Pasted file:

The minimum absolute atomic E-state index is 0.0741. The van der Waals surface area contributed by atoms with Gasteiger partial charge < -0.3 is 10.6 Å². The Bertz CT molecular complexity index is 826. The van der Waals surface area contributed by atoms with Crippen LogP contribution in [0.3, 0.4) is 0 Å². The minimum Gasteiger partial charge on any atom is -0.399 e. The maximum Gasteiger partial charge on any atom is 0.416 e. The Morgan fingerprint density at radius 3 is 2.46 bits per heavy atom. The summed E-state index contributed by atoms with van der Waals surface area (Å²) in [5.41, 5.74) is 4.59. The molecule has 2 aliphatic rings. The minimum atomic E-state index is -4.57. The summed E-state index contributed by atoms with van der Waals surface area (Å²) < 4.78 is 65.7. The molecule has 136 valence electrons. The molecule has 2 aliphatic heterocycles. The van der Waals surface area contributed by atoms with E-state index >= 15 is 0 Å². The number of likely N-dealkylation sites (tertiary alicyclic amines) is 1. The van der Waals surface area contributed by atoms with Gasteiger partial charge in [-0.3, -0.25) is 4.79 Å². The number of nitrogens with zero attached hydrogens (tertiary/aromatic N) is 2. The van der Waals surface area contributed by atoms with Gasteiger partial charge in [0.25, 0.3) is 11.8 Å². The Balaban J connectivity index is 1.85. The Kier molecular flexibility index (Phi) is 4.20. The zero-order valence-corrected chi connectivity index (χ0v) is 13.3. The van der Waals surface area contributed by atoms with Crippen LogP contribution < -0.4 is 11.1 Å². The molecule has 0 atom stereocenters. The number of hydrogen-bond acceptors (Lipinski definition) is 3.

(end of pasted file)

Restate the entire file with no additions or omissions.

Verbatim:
The minimum absolute atomic E-state index is 0.0741. The van der Waals surface area contributed by atoms with Gasteiger partial charge < -0.3 is 10.6 Å². The Bertz CT molecular complexity index is 826. The van der Waals surface area contributed by atoms with Crippen LogP contribution in [0.3, 0.4) is 0 Å². The minimum Gasteiger partial charge on any atom is -0.399 e. The maximum Gasteiger partial charge on any atom is 0.416 e. The Morgan fingerprint density at radius 3 is 2.46 bits per heavy atom. The summed E-state index contributed by atoms with van der Waals surface area (Å²) in [5.41, 5.74) is 4.59. The molecule has 2 aliphatic rings. The minimum atomic E-state index is -4.57. The summed E-state index contributed by atoms with van der Waals surface area (Å²) < 4.78 is 65.7. The molecule has 136 valence electrons. The molecule has 2 aliphatic heterocycles. The van der Waals surface area contributed by atoms with E-state index >= 15 is 0 Å². The number of likely N-dealkylation sites (tertiary alicyclic amines) is 1. The van der Waals surface area contributed by atoms with Gasteiger partial charge in [-0.3, -0.25) is 4.79 Å². The number of nitrogens with zero attached hydrogens (tertiary/aromatic N) is 2. The van der Waals surface area contributed by atoms with Gasteiger partial charge in [0.25, 0.3) is 11.8 Å². The Balaban J connectivity index is 1.85. The Kier molecular flexibility index (Phi) is 4.20. The zero-order valence-corrected chi connectivity index (χ0v) is 13.3. The van der Waals surface area contributed by atoms with Crippen LogP contribution < -0.4 is 11.1 Å². The molecule has 0 atom stereocenters. The number of hydrogen-bond acceptors (Lipinski definition) is 3.